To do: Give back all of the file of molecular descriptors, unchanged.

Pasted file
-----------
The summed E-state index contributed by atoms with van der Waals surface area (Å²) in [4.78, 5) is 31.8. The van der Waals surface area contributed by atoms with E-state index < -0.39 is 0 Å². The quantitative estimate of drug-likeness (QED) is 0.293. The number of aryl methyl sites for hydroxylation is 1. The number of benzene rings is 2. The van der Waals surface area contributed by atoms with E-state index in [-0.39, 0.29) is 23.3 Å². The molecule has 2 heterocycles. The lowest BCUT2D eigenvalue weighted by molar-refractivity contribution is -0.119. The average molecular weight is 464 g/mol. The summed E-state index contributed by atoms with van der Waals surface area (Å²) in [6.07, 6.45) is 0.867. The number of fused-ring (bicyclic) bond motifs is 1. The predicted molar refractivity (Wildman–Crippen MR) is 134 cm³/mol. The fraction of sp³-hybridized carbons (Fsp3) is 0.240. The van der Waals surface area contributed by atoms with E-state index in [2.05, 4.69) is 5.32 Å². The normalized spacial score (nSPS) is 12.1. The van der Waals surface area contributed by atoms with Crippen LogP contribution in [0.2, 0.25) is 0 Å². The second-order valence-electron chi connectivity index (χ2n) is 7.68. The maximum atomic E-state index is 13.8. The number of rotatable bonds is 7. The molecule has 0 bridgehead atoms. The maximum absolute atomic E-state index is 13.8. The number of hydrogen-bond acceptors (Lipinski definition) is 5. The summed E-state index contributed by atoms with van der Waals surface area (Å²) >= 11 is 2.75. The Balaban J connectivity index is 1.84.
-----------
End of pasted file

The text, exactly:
The summed E-state index contributed by atoms with van der Waals surface area (Å²) in [4.78, 5) is 31.8. The van der Waals surface area contributed by atoms with E-state index < -0.39 is 0 Å². The quantitative estimate of drug-likeness (QED) is 0.293. The number of aryl methyl sites for hydroxylation is 1. The number of benzene rings is 2. The van der Waals surface area contributed by atoms with E-state index in [-0.39, 0.29) is 23.3 Å². The molecule has 2 heterocycles. The lowest BCUT2D eigenvalue weighted by molar-refractivity contribution is -0.119. The average molecular weight is 464 g/mol. The summed E-state index contributed by atoms with van der Waals surface area (Å²) in [6.07, 6.45) is 0.867. The number of fused-ring (bicyclic) bond motifs is 1. The predicted molar refractivity (Wildman–Crippen MR) is 134 cm³/mol. The fraction of sp³-hybridized carbons (Fsp3) is 0.240. The van der Waals surface area contributed by atoms with E-state index in [2.05, 4.69) is 5.32 Å². The normalized spacial score (nSPS) is 12.1. The van der Waals surface area contributed by atoms with Crippen LogP contribution in [0.2, 0.25) is 0 Å². The second-order valence-electron chi connectivity index (χ2n) is 7.68. The maximum atomic E-state index is 13.8. The number of rotatable bonds is 7. The molecule has 0 bridgehead atoms. The maximum absolute atomic E-state index is 13.8. The number of hydrogen-bond acceptors (Lipinski definition) is 5. The summed E-state index contributed by atoms with van der Waals surface area (Å²) >= 11 is 2.75. The Balaban J connectivity index is 1.84.